Judith Thomson’s defense of abortion, discussed earlier in this series, is an excellent example of this sort of argumentative strategy in action. According to Thomson, as we have seen, opponents of abortion are mistaken if they think that their hallmark claim – that fetuses are persons from conception onwards, with full rights to life – is on its own enough to show that terminating a pregnancy is impermissible. Another prime example of the same approach at work, meanwhile, comes from Dworkin. Like Thomson, Dworkin’s focus is (primarily, though not exclusively) on the avowed commitments of pro-life advocates. Those people claim to believe that fetuses are persons, with all the rights that that status entails. But Dworkin argues, strikingly, that it can be demonstrated that they don’t really believe this at all. For most of them do not think that abortion is without exception morally prohibited. Rather, they tend to believe that there ought to be some significant exceptions to a general ban on terminating pregnancies, at least in the earlier stages of pregnancy. In particular, they tend to hold that there should be such exceptions in cases where conception was a result of rape, or incest, as well as cases in which the fetus has been found to have some devastating illness or disability. Allowing abortion in such cases, however, seems incompatible with the view that fetuses are, at all stages of their gestation, persons. For if they were, they would presumably have rights not to be treated less favourably on grounds of arbitrary factors like the circumstances of their origins, or their health and native capabilities. Nobody, after all, thinks that the right to life of a person after birth is weaker and more easily overridden just because she is, say, a product of incest, or has a serious disability.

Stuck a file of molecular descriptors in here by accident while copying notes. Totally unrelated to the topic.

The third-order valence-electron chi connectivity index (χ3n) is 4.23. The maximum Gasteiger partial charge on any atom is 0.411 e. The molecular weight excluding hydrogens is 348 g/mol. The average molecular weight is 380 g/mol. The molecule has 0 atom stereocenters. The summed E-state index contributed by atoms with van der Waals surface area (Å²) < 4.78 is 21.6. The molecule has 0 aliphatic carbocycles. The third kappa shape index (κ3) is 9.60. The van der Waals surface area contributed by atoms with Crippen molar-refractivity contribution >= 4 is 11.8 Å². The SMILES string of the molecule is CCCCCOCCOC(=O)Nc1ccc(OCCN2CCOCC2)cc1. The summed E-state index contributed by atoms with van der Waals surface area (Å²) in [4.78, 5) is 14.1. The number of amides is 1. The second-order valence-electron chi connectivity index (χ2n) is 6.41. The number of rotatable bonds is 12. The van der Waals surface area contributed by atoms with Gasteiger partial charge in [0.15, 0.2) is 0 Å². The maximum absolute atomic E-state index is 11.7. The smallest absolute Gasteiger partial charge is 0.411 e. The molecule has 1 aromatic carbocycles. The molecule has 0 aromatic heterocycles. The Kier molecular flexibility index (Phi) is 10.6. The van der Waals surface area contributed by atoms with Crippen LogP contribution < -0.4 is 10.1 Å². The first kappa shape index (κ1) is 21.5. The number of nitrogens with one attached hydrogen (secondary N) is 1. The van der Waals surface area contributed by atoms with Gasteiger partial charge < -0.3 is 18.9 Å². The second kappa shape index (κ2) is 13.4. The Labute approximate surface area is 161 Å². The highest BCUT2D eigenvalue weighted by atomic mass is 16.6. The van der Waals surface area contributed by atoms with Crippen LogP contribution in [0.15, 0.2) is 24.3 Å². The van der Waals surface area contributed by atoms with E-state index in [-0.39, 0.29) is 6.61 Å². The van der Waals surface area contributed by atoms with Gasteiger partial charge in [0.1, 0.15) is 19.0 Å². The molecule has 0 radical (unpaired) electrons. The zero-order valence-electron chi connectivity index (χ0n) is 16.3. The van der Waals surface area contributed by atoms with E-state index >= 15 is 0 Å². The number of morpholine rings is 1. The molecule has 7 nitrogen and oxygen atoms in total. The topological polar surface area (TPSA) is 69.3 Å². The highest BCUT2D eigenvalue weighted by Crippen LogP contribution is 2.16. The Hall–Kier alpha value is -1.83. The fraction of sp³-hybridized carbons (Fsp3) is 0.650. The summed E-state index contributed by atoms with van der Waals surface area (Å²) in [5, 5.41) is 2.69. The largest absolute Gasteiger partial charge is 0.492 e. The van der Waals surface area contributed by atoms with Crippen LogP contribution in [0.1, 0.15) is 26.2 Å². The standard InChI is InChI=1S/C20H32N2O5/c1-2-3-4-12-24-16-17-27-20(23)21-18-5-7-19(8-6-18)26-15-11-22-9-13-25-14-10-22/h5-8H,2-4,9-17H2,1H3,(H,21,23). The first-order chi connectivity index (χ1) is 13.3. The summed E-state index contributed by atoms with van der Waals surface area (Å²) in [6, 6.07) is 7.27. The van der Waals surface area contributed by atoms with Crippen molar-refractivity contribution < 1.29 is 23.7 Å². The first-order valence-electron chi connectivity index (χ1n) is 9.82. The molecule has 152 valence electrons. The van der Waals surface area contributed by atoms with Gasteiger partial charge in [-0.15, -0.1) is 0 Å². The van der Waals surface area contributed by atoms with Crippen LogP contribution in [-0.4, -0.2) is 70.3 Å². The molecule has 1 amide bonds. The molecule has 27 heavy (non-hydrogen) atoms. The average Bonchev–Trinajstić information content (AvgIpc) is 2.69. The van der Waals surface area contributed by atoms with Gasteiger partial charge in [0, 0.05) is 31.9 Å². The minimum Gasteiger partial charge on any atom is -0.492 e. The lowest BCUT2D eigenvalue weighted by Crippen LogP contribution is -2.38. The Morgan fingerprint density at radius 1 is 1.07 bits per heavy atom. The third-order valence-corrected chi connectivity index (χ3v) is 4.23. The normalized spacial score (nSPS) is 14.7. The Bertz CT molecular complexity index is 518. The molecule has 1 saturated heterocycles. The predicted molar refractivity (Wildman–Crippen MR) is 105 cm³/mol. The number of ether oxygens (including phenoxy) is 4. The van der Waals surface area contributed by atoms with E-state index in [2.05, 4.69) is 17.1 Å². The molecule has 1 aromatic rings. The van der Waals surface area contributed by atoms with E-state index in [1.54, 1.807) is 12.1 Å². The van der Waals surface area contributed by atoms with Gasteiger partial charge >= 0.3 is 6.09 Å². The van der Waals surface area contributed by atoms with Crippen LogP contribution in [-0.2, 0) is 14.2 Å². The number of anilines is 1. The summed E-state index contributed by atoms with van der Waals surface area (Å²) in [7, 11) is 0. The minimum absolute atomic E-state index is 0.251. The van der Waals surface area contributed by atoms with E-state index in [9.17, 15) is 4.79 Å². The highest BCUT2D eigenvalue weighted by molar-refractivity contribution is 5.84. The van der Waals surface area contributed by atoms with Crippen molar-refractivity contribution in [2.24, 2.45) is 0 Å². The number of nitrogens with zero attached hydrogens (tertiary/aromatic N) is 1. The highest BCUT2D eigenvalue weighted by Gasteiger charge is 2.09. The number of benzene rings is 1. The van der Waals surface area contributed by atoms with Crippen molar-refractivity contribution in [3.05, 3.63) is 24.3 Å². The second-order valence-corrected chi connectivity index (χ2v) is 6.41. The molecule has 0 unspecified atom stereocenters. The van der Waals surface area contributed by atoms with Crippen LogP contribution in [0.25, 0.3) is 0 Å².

Thus, according to Dworkin, pro-lifers have powerful reasons of consistency to moderate their opposition to abortion. Indeed, he argues, provocatively, that when pro-lifers claim that even embryos and early fetuses are persons, what they actually mean is something rather less radical – namely that early prenatal life is intrinsically valuable, in a similar way to, say, a great work of art, or a rare plant. When a thing has intrinsic value, destroying it is a sort of cosmic waste, and difficult to justify. But it is not a wrongdoing on the scale of murder, and can be permissible in cases where killing a person would not be. If the real underlying view of pro-lifers is, as Dworkin claims, not that early fetuses are persons, but rather that they are intrinsically valuable, such that destroying them is a great waste, then they can, he says, consistently believe that there are exceptions to the general rule that abortion is wrong. However, Dworkin continues, once pro-lifers accept this explanation for their pattern of beliefs, they should also accept that women have a right to choose at least an early abortion. This is because the question of what things in the universe possess intrinsic value is deeply personal – an ‘essentially religious’ matter, as Dworkin puts it – and answers to it ought not to be imposed on those who conscientiously disagree. Thus, in Dworkin’s view, the right to choose an early abortion is of a piece with the rights to freedom of conscience and religious exercise, and should be endorsed by all who endorse the latter, core commitments of liberal democracy – however sincerely they might hold, as a matter of their own personal religious or philosophical doctrine, that the waste of prenatal human life is intrinsically bad.